How can you do medical research on chronic fatigue syndrome when divisions between patients, doctors and researchers are almost as chronic and painful as the disease itself? Virginia Gewin reports on new hopes of reconciliation.
There are a few things science doesn’t know about the menopause: what it’s for, how it works and how best to treat it. Approaching her second – yes, second – menopause, Rose George finds herself with more questions than answers.
Calories consumed minus calories burned: it’s the simple formula for weight loss or gain. But dieters often find that it doesn’t work. Cynthia Graber and Nicola Twilley of Gastropod investigate.
Craig Venter, multi-millionaire maverick, says he can help you live a better, longer life. Roger Highfield asks how.
In East Harlem, four times as many people have diabetes as in the neighbouring Upper East Side. Meera Senthilingam meets the New Yorkers stopping poverty from being a death sentence.
Holly Cave wants to know why her pregnancy ended at nine weeks. There are no easy answers, but talking about miscarriage could help us change the way we think about it.
One morning, completely unexpectedly, Samantha Anderson woke to find that she could no longer swallow. Three-and-a-half years and many medical appointments later, she’s finally regaining her ability to eat. Bryn Nelson finds out more.
We know that our diet has a huge influence on our health, but is it possible to use food as medicine for a specific disease? Emma Young, who has type 2 diabetes, is sceptical but intrigued.
Is there a place for traditional spiritual healers in Australia’s healthcare system? Georgina Kenyon reports.
Peter Bowes has been on a new diet that claims to guard against disease and slow ageing. Then he met a group with a mutation that lets them eat what they want while enjoying the same protection.
When healthcare is expensive, the Amish culture of autonomy and thrift may be a way to balance communal support and individual responsibility. Sara Talpos finds out more.
History is littered with ideas to control male fertility – and men are keen to have them. But with the heyday of the contraceptive industry apparently past, bringing the two together requires great determination and inventiveness.
Traditional remedies in Ghana are loved by the people, championed by entrepreneurs and make millions for the government. Yepoka Yeebo finds out how herbal medicine became big business – and whether regulation might make or break it.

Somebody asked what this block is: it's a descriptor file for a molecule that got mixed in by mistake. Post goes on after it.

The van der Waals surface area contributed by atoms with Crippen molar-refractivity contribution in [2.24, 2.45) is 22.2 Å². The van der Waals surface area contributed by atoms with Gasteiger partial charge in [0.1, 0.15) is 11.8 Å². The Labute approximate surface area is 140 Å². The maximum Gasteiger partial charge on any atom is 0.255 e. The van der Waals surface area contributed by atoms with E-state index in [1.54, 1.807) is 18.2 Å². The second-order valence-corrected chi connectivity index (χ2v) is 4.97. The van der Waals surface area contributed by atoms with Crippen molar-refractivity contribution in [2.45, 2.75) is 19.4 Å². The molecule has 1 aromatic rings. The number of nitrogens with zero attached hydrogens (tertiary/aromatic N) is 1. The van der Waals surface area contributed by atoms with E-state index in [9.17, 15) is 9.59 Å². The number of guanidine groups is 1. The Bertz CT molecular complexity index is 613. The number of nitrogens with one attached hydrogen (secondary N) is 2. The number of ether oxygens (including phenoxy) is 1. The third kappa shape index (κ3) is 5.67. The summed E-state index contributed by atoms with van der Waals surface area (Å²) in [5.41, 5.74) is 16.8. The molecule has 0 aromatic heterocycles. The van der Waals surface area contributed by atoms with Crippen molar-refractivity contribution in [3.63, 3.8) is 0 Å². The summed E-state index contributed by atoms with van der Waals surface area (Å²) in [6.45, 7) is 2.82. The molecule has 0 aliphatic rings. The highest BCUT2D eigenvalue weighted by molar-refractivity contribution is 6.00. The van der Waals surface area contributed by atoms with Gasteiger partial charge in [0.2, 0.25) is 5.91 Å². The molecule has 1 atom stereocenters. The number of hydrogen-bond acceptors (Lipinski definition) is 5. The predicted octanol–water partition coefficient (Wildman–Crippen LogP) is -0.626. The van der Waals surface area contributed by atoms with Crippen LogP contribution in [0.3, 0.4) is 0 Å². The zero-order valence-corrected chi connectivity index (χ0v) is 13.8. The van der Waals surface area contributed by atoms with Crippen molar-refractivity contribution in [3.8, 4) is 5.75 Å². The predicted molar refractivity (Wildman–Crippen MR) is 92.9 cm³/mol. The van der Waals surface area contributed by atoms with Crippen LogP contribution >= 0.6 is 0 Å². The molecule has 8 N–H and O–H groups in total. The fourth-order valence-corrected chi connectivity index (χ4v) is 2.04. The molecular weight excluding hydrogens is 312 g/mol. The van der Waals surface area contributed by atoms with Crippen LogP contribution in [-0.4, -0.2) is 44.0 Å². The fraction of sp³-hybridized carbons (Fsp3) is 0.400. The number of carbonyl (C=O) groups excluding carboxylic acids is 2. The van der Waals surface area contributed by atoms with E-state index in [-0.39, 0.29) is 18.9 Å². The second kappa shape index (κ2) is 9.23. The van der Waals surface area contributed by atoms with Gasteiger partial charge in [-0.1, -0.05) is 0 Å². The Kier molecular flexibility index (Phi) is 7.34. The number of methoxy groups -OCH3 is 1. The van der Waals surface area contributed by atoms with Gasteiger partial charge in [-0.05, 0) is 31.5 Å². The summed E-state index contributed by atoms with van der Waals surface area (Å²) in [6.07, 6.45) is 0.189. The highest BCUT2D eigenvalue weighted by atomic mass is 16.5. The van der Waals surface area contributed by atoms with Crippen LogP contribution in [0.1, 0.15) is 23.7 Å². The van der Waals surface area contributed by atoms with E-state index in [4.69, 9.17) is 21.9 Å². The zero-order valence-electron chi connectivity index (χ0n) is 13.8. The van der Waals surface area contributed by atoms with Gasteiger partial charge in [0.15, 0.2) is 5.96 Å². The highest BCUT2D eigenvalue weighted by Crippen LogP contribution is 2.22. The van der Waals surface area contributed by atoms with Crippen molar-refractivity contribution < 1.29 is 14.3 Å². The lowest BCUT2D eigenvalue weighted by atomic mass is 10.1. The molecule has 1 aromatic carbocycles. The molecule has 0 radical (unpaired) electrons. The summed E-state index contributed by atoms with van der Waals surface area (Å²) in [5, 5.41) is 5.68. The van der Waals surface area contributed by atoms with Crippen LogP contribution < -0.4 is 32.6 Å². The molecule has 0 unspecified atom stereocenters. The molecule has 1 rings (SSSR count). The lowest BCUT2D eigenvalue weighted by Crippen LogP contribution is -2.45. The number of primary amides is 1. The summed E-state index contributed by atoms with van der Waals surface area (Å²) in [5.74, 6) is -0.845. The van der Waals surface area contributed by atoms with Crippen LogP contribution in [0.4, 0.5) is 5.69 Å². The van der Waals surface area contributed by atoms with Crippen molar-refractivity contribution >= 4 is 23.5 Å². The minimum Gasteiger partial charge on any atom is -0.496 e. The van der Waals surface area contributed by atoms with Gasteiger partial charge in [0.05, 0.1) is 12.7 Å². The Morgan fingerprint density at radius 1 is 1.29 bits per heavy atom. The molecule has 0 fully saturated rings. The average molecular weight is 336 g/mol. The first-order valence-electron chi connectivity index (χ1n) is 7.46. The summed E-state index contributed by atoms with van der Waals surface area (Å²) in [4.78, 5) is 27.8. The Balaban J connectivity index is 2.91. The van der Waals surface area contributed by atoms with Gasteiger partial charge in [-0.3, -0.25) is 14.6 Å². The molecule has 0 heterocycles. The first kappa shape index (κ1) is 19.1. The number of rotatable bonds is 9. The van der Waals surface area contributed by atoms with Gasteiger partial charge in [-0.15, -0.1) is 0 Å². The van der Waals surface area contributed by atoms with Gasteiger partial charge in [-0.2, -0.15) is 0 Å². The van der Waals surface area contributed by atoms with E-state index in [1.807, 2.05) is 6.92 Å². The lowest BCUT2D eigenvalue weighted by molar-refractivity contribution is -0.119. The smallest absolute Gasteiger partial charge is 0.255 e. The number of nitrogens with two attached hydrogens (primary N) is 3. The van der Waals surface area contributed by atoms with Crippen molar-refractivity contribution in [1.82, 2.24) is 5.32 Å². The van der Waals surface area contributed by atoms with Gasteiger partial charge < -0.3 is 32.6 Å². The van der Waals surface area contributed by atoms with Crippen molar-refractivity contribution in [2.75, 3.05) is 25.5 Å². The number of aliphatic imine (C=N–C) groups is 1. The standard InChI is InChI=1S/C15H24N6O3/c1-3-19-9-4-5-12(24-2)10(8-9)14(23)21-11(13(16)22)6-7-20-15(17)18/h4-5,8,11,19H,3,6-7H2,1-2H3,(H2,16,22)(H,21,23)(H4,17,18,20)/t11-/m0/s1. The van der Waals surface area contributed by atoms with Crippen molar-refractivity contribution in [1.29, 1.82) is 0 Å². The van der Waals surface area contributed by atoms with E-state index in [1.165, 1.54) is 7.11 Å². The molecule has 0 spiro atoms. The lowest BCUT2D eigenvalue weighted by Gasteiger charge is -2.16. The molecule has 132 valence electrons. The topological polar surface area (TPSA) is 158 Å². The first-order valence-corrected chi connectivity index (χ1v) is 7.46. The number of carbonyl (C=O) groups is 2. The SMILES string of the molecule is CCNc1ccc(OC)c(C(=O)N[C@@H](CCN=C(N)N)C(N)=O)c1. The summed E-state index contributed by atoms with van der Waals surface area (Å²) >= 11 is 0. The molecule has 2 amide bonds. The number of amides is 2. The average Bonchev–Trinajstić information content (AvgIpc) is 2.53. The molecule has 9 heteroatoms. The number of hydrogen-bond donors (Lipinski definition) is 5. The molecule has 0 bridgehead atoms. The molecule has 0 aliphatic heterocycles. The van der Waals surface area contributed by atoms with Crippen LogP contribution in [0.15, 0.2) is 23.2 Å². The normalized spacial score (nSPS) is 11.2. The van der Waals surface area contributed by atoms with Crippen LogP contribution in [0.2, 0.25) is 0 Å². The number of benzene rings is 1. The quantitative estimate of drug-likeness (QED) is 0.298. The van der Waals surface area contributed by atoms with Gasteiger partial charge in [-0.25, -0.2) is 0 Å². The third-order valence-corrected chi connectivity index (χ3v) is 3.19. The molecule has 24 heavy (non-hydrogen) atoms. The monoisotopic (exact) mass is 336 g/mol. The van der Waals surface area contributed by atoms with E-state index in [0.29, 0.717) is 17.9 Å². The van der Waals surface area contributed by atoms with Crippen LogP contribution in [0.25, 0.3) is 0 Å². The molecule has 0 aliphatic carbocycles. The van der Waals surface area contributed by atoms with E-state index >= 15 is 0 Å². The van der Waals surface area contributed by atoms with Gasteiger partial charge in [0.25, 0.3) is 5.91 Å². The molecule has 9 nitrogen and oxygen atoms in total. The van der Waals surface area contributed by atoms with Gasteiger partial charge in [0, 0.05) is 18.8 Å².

Every day, hundreds of Israeli volunteers drive ill Palestinians from the West Bank and the Gaza Strip to hospitals in Israel. Shaul Adar joins them on the road and learns why they see their neighbourly help as a step on the journey to peaceful coexistence.
While it’s healthy to have a variety of bacteria in our guts, there’s one place where it’s best to have a single type dominant: the vagina.
Teen smoking, drinking and drug use has been radically cut in the past 20 years. Why won’t other countries follow suit?
A network of compassionate volunteers caring for their terminally ill neighbours is allowing more people in Kerala, India, to end their days at peace and at home. Jeremy Laurance meets the man leading the movement.
Gaia Vince discovers that analysing the genetics of ancient humans means changing ideas about our evolution.
Who would risk their own safety tending to the injured and recovering the dead in one of the most violent cities on earth? Samira Shackle rides along with a driver from the world’s largest voluntary ambulance service.
A campaigning doctor has helped make Mongolia a better place to die than many much wealthier nations. Andrew North met her to find out how.
Inside the debate about compulsory cycling helmets.
How do we get more women cycling?
What it’s really like training for a marathon – in pictures.
What to do if you’re tackling your first 26.2 miles.
More on Hayley’s trip to the biomechanics lab.